NR: I have been really impressed with the kind of support this exhibition has received in India. People recognize that it’s a very important conversation to have “right now.” And it’s really an international conversation. I think there is increasing acceptance, and that people are quite hopeful that things will change. But obviously it’s an on-going struggle. I work throughout South Asia—in India, Pakistan, Bangladesh, and Sri Lanka—and I think there is a growing LGBT movement there that is much more organized than it was in previous years. Again, there are these networks of solidarity that grow beyond national borders. It was really interesting for me to come across the work of Leela Gandhi. She teaches at Brown University, she is from the Gandhi family, and she has talked about these kinds of networks of affinity that have developed a form of resistance against imperial forms of power. So once again, these networks are not new and I think Khakhar, when he was in the UK and traveling around the world, was able to tap into these circles and was really a part of them. And he found a group of friends and artists that gave him a sense of freedom here in the UK as well—Howard Hodgkin and David Hockney, that generation. I think that really spoke to him.

OKvG: Why was his relationship with Hodgkin so close?

NR: Howard has a long connection with India. He collects classical Indian art and I think he still spends every winter there. He first saw Bhupen’s work at the Indian Triennale in 1968. In a recent interview in Tate Etc. he described how he met curator Geeta Kapur at the exhibition and told her he thought all the works were rubbish, except for three pictures. And she told him the artist who did the three was standing next to him, and proceeded to introduce Bhupen and Howard. Both men admired each other’s work, and in 1982 Howard included him in a landmark exhibition that he curated at the Tate: Six Indian Painters. But beginning in the late sixties they also developed a very personal relationship. At the time Howard had not yet come out as gay, and he invited Bhupen to come stay with him, his wife, and his kids for a while—a family situation that the guest from India tremendously enjoyed. You have to keep in mind that Khakhar, even though he dealt quite openly with homosexuality in his paintings, waited until after his mother’s death in the early 1980s to officially come out. After his first visit to Britain he went on to Amsterdam, and I am told he took part in Carnival celebrations there. He also designed a poster for the Gay Games in Amsterdam, it was beautiful, a really simple design. These experiences certainly played a role in his decision to come out the closet and be confessional about his sexuality in his work. He again made an active decision to represent his truth, which was incredibly courageous. It is present in the early work as well, but it’s more coded. He approached his later work with amazing honesty. So his approach to the body, to the aging sexual body was really interesting. Also his approach to cancer—and the fact that ironically, during the time when AIDS was affecting the queer community, he got prostate cancer. He addressed that fact with sensitivity, pain, humor, and rage. It’s all there in those final paintings. In his writings he talked about the fear of losing sexual potency, the indignity of illness. He was a very competitive man, he had given up what could have been a very lucrative corporate career in order to become an artist, so it was very important for him to succeed. He was the first Indian artist, along with Anish Kapoor, to exhibit at documenta. It was a big deal for somebody who was self-taught to be shown among a group of artists who had a lot of international success. And right when he was at a sort of prime in his extraordinary and very individual life, it was cruelly cut short. I think he really faced up to his fears and anxieties in his practice— he told friends that he was having nightmares about being carried away by demons. Even though he was living his life with as much openness as possible, it was still a very difficult situation. It was liberating, this idea that you can’t please everyone, an acceptance that he had to go against the grain, to swim against the tide. It was not a coming out painting in a traditional sense. It was more like he was taking a stand.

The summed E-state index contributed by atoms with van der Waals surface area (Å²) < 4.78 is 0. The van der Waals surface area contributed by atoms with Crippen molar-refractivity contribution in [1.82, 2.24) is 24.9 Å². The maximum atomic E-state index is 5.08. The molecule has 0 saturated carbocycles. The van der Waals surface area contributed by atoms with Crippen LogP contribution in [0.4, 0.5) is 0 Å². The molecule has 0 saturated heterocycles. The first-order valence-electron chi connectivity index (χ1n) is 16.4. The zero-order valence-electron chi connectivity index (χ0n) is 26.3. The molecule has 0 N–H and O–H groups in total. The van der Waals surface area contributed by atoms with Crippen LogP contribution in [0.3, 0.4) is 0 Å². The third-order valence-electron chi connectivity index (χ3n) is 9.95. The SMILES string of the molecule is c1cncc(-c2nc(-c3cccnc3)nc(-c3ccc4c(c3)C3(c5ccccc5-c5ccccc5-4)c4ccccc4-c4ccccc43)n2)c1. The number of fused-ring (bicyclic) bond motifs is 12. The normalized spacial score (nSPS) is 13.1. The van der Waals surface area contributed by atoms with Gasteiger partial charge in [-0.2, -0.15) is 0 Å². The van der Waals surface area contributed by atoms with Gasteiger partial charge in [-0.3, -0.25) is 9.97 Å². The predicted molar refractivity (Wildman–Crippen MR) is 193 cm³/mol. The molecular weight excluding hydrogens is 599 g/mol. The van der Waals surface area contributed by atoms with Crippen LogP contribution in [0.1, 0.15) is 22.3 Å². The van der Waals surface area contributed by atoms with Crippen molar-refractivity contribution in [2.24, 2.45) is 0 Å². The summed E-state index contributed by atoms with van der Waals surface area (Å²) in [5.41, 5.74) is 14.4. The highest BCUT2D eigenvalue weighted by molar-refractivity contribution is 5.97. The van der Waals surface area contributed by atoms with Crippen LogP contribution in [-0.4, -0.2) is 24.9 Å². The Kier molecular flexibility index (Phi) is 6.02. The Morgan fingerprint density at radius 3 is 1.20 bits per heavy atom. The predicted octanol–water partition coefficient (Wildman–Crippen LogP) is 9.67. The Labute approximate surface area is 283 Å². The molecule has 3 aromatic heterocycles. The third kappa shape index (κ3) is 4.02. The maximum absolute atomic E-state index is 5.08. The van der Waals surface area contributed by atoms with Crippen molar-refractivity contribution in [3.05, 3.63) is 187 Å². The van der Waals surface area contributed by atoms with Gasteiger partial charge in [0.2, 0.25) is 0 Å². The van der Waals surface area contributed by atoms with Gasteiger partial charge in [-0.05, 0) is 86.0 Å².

Nada Raza is Assistant Curator at Tate Modern. She specializes in modern and contemporary art from South Asia.

Bhupen Khakhar – You Can’t Please All
Tate Modern

until 11/06/2016
Deutsche Bank KunstHalle
11/18/2016 to 03/05/2017